Thu July 3, 2014
A Northwest Utility Steps Back From Coal, Pivots To Natural Gas
BOARDMAN, Ore. -- Even before the Obama administration’s recent proposal to curb carbon from coal-fired plants, some utility companies were turning away from coal and using more natural gas.
Exhibit A: Portland General Electric’s plans for its Boardman, Oregon location. It’s building a natural gas plant while shutting down its coal plant.
Construction crews are busy at PGE’s newest natural gas generating station. They’re getting ready to pour a concrete foundation for the plant.
Steve Corson is the spokesman for PGE. He said this natural gas plant will eventually generate 440 megawatts, which will power up to 300,000 homes.
“Right here, we’re in the middle of what will be the Carty Generating Station. [We’re] looking at the foundation for the steam turbine. This is kind of the heart of the works,” Corson said during a recent tour.
PGE’s Carty Generating Station is right next to the Boardman coal-fired power plant. The coal plant is scheduled to shut down in 2020. PGE is looking at replacing it with energy from burning torrefied woody biomass. That could mean burning up to 8,000 tons per day to power the plant.
There’s room for this natural gas plant to double in size. This portion of the construction will be wrapped up in two years.
Corson said the plant will help provide power for the ever-growing number of people on the western side of the state. It won’t replace the Boardman coal plant, but it will release fewer carbon emissions than the coal plant.
“It’s capable of cranking out a large amount of power day in and day out,” Corson said.
The Carty Station will be PGE's second natural gas power plant in Boardman. The company began operating Coyote Springs Generating Station in 1995.
PGE is also building a smaller plant in Clatskanie, Oregon, to help supplement one of the company’s wind farms. That plant should be finished by next year. There are currently two other PGE natural gas facilities in Clatskanie.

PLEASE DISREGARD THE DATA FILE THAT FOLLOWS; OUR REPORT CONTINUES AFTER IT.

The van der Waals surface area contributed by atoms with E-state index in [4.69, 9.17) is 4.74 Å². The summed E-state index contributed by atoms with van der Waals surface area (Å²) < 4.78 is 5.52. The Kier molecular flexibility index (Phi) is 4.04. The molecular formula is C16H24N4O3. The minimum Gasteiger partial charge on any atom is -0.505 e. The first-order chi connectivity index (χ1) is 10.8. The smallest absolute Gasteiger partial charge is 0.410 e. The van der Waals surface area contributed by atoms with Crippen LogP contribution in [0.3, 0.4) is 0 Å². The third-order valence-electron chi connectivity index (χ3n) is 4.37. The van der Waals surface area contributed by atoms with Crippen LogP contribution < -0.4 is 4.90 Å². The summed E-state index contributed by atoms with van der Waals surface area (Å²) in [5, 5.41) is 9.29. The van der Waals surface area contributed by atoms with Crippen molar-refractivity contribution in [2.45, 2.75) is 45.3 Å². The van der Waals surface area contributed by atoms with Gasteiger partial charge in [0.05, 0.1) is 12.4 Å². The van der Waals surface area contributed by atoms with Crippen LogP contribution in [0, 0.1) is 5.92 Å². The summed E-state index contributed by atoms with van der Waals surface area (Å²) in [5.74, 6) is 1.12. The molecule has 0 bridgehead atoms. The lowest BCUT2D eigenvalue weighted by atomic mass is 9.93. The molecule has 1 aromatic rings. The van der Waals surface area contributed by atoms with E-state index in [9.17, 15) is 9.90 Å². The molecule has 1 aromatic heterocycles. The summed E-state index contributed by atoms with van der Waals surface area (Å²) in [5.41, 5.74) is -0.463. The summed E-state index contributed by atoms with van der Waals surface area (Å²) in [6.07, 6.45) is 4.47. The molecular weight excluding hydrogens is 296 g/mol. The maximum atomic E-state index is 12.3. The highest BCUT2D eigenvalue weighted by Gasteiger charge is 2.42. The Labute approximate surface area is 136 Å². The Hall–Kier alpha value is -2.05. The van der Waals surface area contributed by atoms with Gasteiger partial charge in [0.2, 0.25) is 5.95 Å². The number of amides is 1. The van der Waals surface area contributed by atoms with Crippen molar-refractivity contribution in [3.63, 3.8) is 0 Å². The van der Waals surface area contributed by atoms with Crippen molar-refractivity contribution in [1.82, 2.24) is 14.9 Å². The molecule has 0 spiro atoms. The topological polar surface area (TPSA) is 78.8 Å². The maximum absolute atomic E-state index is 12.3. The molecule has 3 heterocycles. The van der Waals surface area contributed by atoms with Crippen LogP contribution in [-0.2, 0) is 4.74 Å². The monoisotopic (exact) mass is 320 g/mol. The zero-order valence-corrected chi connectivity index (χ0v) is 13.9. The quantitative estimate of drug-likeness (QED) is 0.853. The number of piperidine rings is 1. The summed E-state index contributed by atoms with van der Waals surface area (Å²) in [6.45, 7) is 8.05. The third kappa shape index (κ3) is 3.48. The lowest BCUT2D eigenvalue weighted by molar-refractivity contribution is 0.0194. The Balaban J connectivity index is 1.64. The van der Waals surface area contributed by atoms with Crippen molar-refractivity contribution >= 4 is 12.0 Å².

There are at least 17 other proposed natural gas projects in Washington, Oregon, and Idaho. Two of the larger projects are at Cherry Point near Bellingham and Grays Harbor on the Washington coast. But the Northwest Power and Conservation Council says many projects are proposed but aren’t ever built -- because of issues like financial problems or demand changes.
According to data from the Northwest Power and Conservation Council, natural gas generation is slightly increasing in the Northwest. The Council expects natural gas generation to increase as the Northwest’s two coal-fired power plants close.
In its most recent natural gas outlook, the Northwest Gas Association says natural gas generation, like PGE’s Carty plant, is one part of the industry that’s expected to grow. Ben Hemson is with the trade association.
“For a long time, it seemed like natural gas wasn’t where the party was, and now there’s a lot of opportunities out there,” Hemson said.
But some environmental groups are not happy about the “new opportunities” for natural gas.
“All of these fossil fuels, at this point in history, are simply destructive processes that are damaging the climate severely,” Gleichman said.
Gleichman said power companies need to invest in renewable energy as a way forward.